In business, the delivery of value is about measuring outcomes not effort. Metrics relating to how much time we spend on a project are useful for cost management and the assessment of efficiency, but get us nowhere in terms of understanding functional completeness or user satisfaction. Both matter, but one should not be mistaken for the other; the hours taken to build something can never be an adequate proxy for quality.
By adopting agile practices, through which key stakeholders become more deeply engaged in the delivery process, companies are already starting to focus on the metrics that really matter and improving their likelihood of creating value instead of simply creating completed projects.
However, there is an interesting irony here... Many of the metrics that we would hope to harvest for insight into our efficiency, cost, and quality, such as the resources and time used to complete tasks within the SDLC process, require the kind of consolidated view that can often break down with the adoption of agile.
There are some key elements at this point for a company to attend to if they are to stand any chance of capturing such vital statistics.
Change is Constant
It’s not just source code, but everything across the entire delivery process changes. Being able to capture what these changes are, and capture the relationships between each of these items throughout their history, is a critical element in ensuring a more robust picture of efficiency and release readiness.
A couple of years ago, Forrester Research stated:
Today, application development professionals should look to the process of software delivery change, focusing on change management from need to delivery and back again.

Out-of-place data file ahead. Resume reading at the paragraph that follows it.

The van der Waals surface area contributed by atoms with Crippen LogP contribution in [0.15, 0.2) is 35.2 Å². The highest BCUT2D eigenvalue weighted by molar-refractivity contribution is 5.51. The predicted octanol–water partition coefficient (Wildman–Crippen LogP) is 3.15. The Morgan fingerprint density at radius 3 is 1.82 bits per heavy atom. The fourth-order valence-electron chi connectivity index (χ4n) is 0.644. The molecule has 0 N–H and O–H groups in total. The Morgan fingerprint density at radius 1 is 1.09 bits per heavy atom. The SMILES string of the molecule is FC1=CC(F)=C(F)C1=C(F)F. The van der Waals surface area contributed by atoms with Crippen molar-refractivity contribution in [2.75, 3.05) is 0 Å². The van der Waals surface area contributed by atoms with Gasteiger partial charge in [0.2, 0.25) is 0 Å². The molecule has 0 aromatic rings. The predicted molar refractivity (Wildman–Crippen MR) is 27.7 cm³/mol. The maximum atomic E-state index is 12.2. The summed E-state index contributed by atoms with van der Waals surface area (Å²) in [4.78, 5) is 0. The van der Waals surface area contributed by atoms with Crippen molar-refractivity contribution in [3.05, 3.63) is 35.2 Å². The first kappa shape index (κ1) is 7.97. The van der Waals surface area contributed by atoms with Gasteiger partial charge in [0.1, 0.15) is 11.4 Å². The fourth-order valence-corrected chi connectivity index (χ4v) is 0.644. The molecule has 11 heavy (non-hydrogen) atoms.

Placing change management at the heart of the software delivery lifecycle is essential when seeking to answer the important questions.
Garbage in, Garbage Out
It’s well understood in any part of an organisation reliant on data (i.e. everywhere) that, as in life generally, you get out what you put in (aka GIGO). As the adoption of Agile increases, particularly in an organisation of reasonable size, it is all too easy for strain to appear between management and the developers, whether through the request that they spend time entering ‘management information’ in systems that bring no discernible value to the developer, or through the insistence that they use a particular toolset, selected for its ability to deliver this information automatically.
For the situation where developers are being asked to provide key metrics, tension can be reduced by the developer simply fabricating their metrics for the purpose of getting the job done, thereby keeping both management (“I see data”) and the developer (“I can get on with my job now”) happy, but adding no value to the business whatsoever.
Enforcing tools and processes on the development teams, the second option I mention, produces less harmony, since resistance to the imposition inevitably remains, and delivers about as much business benefit. The reason for this is often that the tools prescribe a way of working, or deliver their functionality in a way that we, as consumers of applications and IT-based services, no longer accept. Put simply, the application is cumbersome compared with the beauty we are becoming used to on our smartphones and tablets, and as such will suffer from poor adoption... or cause much suffering in the process.
Until development is able to use the tools they want, in a way that suits their style of working, and by doing so be generating the data management teams require, tension will persist and metrics will be, at best, fragmented or, at worst, hiding the significant inefficiencies that such disconnection creates.
I'll be posting more on the subject of metrics, trying to understand better what you believe really matters. In the meantime, let me know your thoughts on what you believe is getting in the way of your ability to gain the visibility you need... or indeed let us know that all is well and feel free to share your secret!